The Creature Perspective
I haven’t posted in a while. Life has twists and turns and they take their impact on what can be accomplished in a day’s time. Tonight I am going to post some thoughts that I have had about the inability of humans to understand the concept of God’s holiness. I am not in bad company with my struggles to comprehend what that looks like. RC Sproul and AW Tozer are two men that I have turned to in my attempts to get a better grip of that concept and they have wrestled with that concept as well.
As creatures created by the Creator, we are left with but one perspective – that of fallible flesh grasping after the infallible.
We are used to describing things. I would say that it is a God-given call since He asked man (Adam) to name the animals. We naturally label things – we name them. The problem with our present abilities with describing things is that we contextualize our perceptions of the thing being described. Let me give you an example.
Imagine that you are walking down the street and you see a little girl eating an ice cream cone. A big, purple smile is painting her face as she eats the raspberry chip flavored delight that is in her hand.
It would be easy to describe the girl as being happy and that the happiness is a direct consequence of the ice cream. In the back of our mind, it wouldn’t be hard to imagine what would happen if the girl were to drop her ice cream on the ground. For the sake of the rest of my explanation on contextualization, let’s assume that we know the girl’s name is Susie.
Based on my hypothetical situation, I can propose the following issues with the human ability to understand God’s holiness.
- Qualify: We look for reasons why situations exist. With the Susie, we qualified her happiness by the presence of ice cream.
- Quantify: We expect that there are varying degrees to the state of things. Susie seemed to be extremely happy with the raspberry chip flavor, but would she have been as happy with vanilla?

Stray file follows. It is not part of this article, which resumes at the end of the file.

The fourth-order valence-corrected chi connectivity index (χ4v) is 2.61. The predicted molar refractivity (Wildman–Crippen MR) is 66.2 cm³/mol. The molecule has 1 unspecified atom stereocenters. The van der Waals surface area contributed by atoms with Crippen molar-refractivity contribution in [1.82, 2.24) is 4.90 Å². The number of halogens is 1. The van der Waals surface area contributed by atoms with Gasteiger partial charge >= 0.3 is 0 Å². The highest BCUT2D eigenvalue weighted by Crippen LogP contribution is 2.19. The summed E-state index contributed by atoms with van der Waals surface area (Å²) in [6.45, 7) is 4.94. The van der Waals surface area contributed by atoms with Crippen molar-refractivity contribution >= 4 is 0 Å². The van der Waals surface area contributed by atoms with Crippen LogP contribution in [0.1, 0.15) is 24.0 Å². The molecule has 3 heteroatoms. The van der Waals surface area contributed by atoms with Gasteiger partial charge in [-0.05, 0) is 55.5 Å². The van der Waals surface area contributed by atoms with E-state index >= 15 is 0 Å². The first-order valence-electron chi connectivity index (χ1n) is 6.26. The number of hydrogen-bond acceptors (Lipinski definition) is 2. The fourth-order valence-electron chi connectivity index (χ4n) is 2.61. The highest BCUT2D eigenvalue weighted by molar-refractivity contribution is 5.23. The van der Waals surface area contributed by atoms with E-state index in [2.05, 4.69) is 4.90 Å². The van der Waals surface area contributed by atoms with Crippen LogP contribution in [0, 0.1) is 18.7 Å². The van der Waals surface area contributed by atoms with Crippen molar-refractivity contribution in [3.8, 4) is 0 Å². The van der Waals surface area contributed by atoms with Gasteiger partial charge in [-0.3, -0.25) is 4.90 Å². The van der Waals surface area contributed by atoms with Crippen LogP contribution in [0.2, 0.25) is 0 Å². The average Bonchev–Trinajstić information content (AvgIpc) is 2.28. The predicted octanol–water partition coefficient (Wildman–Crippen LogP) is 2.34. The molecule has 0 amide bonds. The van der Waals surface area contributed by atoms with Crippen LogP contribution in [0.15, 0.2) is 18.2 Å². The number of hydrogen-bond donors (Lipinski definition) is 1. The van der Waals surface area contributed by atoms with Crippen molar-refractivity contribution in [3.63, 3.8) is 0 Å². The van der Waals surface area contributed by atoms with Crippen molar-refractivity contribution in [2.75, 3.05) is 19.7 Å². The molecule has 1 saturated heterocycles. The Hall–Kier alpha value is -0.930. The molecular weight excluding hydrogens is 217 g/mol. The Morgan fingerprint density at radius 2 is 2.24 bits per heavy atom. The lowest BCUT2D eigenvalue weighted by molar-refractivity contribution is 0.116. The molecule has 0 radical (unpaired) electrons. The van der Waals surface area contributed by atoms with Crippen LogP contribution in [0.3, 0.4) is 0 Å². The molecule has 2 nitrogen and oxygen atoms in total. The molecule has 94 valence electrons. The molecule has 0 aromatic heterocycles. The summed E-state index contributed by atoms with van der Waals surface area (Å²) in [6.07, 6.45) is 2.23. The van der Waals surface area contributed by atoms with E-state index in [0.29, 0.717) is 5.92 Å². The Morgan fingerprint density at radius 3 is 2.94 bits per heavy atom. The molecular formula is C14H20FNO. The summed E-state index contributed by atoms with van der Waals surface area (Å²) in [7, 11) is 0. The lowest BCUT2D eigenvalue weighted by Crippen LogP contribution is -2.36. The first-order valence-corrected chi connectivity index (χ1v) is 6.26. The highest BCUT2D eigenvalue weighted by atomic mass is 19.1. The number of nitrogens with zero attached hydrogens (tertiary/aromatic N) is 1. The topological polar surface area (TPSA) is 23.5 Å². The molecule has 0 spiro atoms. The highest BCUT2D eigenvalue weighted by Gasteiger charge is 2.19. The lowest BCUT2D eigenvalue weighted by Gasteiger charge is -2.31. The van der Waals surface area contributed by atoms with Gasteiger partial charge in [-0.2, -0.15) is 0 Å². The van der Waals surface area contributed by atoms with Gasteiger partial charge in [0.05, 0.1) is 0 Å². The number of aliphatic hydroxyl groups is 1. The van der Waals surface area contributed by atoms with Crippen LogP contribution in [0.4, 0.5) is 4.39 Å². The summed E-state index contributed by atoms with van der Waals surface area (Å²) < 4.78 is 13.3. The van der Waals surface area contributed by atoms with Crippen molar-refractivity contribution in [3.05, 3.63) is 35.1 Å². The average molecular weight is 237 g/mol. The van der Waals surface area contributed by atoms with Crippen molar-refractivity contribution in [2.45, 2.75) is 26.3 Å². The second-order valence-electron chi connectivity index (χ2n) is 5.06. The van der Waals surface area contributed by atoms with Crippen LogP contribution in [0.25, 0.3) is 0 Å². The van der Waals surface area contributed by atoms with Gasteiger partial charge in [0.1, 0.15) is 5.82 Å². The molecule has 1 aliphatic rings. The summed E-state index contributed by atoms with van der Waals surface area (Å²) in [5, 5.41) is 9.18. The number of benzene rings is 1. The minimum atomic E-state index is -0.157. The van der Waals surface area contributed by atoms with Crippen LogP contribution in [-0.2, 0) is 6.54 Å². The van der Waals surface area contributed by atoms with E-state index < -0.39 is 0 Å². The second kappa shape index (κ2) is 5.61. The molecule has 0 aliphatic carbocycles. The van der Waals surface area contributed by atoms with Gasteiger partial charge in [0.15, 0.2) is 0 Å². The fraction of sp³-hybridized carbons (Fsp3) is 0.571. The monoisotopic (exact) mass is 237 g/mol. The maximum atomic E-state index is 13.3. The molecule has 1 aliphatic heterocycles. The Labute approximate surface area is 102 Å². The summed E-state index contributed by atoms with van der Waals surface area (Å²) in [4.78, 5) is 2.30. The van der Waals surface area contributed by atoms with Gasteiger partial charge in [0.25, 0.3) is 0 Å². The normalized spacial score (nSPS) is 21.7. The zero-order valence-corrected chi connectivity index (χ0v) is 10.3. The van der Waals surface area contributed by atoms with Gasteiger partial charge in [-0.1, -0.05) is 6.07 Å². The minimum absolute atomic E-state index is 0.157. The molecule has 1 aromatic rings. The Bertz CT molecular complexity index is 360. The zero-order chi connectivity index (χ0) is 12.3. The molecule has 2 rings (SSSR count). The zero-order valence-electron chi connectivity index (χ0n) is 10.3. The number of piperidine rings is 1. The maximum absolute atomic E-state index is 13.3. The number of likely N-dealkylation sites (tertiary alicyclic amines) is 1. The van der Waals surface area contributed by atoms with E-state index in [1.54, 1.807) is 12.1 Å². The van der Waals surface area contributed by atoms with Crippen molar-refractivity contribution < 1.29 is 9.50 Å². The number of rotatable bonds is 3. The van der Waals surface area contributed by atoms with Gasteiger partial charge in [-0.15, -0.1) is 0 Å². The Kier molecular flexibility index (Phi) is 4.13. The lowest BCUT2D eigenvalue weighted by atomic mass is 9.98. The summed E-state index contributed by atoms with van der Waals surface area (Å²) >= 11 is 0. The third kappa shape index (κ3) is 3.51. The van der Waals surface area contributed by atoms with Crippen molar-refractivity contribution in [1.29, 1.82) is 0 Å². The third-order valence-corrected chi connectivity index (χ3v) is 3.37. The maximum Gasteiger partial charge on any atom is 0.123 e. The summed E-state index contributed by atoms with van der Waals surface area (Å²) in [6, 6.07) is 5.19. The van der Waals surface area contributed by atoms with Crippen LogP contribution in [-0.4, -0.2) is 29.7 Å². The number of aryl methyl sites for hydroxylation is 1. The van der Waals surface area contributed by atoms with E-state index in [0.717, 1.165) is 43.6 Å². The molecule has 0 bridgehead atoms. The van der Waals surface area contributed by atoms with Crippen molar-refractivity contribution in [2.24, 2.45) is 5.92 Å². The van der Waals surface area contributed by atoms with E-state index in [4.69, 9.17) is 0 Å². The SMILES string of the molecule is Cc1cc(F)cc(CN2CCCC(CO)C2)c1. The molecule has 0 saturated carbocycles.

- Transitional: We don’t expect things to stay the way they are. We understand that when the ice cream is gone, whether by accident or by consumption, that Susie’s happiness will dissipate. In the chance that it is an accidental loss, her transitional state may be extreme.
- Meaningless Labels: We accept and expect that some labels are non-descriptive. The girl’s name is Susie – a label that does not describe her. Its just a mechanism by which we can separate her from the girl next door.
No wonder it can be so hard to get our minds around the thought of God’s holiness… especially when it transcends our ability to contextualize.
God is holy. Period. His holiness does not have to be qualified. We don’t have to seek a reason behind His holiness.
His holiness doesn’t ramp up or down based on circumstances. It is an eternal, absolute state.
He cannot transition from holiness to some other aspect. In His love, He is holy. In His anger, He is holy. In His compassion, He is holy. And in His judgment, He is holy.
Finally, his holiness is not a meaningless label. We can’t limit Him by thinking of His holiness as a way to separate Him from the unholy gods. The most accepted definition of holy is Set Apart. And, He IS.
As I have studied this concept, I looked to the bible for insight and Exodus chapter 3 has lead me to believe that understanding the holiness of God is impossible without experiencing it. Read about Moses’ encounter with God through the burning bush and really look into what happens in those first 6 verses. Moses was 80 years old and well acquainted with the concepts of religion and God. but look for yourself at how he responded in verse 6 to the holiness of God.